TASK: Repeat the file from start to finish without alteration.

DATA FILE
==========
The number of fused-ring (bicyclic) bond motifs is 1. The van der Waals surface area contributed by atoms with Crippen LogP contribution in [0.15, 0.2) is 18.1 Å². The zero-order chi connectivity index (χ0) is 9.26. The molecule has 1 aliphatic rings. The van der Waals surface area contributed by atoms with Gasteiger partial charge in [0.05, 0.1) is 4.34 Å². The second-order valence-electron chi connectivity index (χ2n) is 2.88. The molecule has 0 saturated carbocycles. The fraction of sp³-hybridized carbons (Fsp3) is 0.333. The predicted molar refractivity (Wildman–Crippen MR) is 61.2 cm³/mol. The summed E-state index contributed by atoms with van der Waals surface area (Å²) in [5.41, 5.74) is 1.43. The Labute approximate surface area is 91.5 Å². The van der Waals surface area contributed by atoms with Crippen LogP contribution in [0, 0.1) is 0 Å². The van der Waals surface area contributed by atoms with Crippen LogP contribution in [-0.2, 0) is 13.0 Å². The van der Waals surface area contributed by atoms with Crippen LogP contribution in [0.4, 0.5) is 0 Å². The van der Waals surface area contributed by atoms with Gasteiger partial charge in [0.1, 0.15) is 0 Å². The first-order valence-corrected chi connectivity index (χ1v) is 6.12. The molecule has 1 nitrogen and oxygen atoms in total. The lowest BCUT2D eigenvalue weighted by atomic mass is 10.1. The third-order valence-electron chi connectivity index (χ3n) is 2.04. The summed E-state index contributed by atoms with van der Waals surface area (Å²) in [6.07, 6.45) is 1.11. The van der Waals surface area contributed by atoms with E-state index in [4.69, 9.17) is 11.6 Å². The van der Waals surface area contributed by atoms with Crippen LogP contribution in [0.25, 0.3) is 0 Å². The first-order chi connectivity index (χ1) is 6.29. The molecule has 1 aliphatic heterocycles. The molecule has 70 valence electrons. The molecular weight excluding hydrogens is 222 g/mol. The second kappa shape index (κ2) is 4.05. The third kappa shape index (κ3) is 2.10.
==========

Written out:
The number of fused-ring (bicyclic) bond motifs is 1. The van der Waals surface area contributed by atoms with Crippen LogP contribution in [0.15, 0.2) is 18.1 Å². The zero-order chi connectivity index (χ0) is 9.26. The molecule has 1 aliphatic rings. The van der Waals surface area contributed by atoms with Gasteiger partial charge in [0.05, 0.1) is 4.34 Å². The second-order valence-electron chi connectivity index (χ2n) is 2.88. The molecule has 0 saturated carbocycles. The fraction of sp³-hybridized carbons (Fsp3) is 0.333. The predicted molar refractivity (Wildman–Crippen MR) is 61.2 cm³/mol. The summed E-state index contributed by atoms with van der Waals surface area (Å²) in [5.41, 5.74) is 1.43. The Labute approximate surface area is 91.5 Å². The van der Waals surface area contributed by atoms with Crippen LogP contribution in [0, 0.1) is 0 Å². The van der Waals surface area contributed by atoms with Crippen LogP contribution in [-0.2, 0) is 13.0 Å². The van der Waals surface area contributed by atoms with Crippen LogP contribution in [0.4, 0.5) is 0 Å². The van der Waals surface area contributed by atoms with Gasteiger partial charge in [0.1, 0.15) is 0 Å². The first-order valence-corrected chi connectivity index (χ1v) is 6.12. The molecule has 1 nitrogen and oxygen atoms in total. The lowest BCUT2D eigenvalue weighted by atomic mass is 10.1. The third-order valence-electron chi connectivity index (χ3n) is 2.04. The summed E-state index contributed by atoms with van der Waals surface area (Å²) in [6.07, 6.45) is 1.11. The van der Waals surface area contributed by atoms with E-state index in [4.69, 9.17) is 11.6 Å². The van der Waals surface area contributed by atoms with Crippen LogP contribution in [0.25, 0.3) is 0 Å². The first-order chi connectivity index (χ1) is 6.29. The molecule has 1 aliphatic heterocycles. The molecule has 70 valence electrons. The molecular weight excluding hydrogens is 222 g/mol. The second kappa shape index (κ2) is 4.05. The third kappa shape index (κ3) is 2.10.